Morning harvest

On today’s menu;

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Zucchini, meadow mushrooms, red and green sweet basil and green onions, sautéed in olive oil at medium heat with eggs, a dash of light soy sauce, and sprinkled with a little sharp cheddar.

I cover it, turn off the heat, and go out to do the watering while it rests and let’s the cheese melt into it. When I come back in I smell the aroma of basil and the slightly anise-like mushrooms.

For desert is fresh blackberries and dried prunes.

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It wouldn’t win any chef’s contest or anything like that, but this is food you cannot buy. Well, not unless your restaurant has a garden right out back. Anyway there’s something about stepping outside of a morning and gathering your breakfast that is satisfying beyond the “quality” of the food.

The wild mushrooms were a welcome surprise. They often come about this time of year, but it’s been so hot and dry that I really didn’t expect these. They’re considerably better than the similar, brown variety you get in the stores, but strangely you don’t see them produced commercially. They do stain yellow-ish when bruised. Maybe it’s all about looks on the shelf. I don’t know.

As I was picking ripe blackberries the other day, and stuffing handfuls of them in my mouth, I got the feeling that I was wasting them, by not sharing. Well plenty of them are going into the freezer.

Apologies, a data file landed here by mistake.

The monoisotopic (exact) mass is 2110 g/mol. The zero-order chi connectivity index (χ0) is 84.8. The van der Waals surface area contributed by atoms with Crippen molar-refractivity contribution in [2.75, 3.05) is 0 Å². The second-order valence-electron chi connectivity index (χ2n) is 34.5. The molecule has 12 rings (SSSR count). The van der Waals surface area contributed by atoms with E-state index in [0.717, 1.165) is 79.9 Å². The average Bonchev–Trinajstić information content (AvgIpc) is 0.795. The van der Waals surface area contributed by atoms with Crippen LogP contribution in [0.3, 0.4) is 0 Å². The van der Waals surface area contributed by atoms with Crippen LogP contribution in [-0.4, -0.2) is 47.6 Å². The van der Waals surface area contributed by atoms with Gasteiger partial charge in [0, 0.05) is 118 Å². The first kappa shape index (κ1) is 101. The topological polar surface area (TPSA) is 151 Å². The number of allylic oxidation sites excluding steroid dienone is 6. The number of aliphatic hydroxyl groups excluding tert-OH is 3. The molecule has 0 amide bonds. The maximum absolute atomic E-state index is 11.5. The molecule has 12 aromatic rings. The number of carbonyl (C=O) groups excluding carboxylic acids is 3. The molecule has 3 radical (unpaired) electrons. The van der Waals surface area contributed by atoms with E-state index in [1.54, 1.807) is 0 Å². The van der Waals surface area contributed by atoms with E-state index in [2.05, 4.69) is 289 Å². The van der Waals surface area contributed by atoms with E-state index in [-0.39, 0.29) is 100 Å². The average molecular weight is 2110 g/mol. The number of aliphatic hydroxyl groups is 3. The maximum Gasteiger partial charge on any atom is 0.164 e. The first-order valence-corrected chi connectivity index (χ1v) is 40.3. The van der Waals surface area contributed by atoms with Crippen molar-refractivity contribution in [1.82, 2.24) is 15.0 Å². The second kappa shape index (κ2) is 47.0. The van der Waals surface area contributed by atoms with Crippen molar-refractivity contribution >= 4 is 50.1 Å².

4 thoughts on “Morning harvest

  1. Add your own eggs to make it perfection…

    I have Khaki Campbell ducks. Quieter than the chickens, very good at feeding themselves, can turn them loose in the garden to control bugs, they lay an egg a day per duck… And the eggs are GREAT. Larger than chicken eggs , higher protein (and fat) too.

    • No kiddin’? We had some Khaki Campbell’s several years ago. Awesome eggs! When you scrub them up real well, they had a slightly translucent appearance and a subtle spiral texture to them. I called them “Spiral Pearl” eggs. We had so many we traded them to a local restaurant.

      At some point, either a neighbor’s dog or a coyote managed to get into the pen and killed them. Just tore them up. Total loss. I’ve been a little reluctant to get more birds. I suppose your are right; it’s good to have your own, fresh supply. I’ll have to super-reinforce the structure and fence before I keep ‘yote bait again though.

      • Dug in hardware cloth 6″ deep all the way around, plus a layer of plastic coated chicken wire 2′ wide laid on the ground around the outside perimeter & grown into the grass, a wall of a heavy plastic coated mesh and a roof of 2″ heavy duty game bird mesh- A solar charged fencer with hot strands @ 18″ and 48″.

        And a .22 Hornet.

        Zero loss to critters so far-

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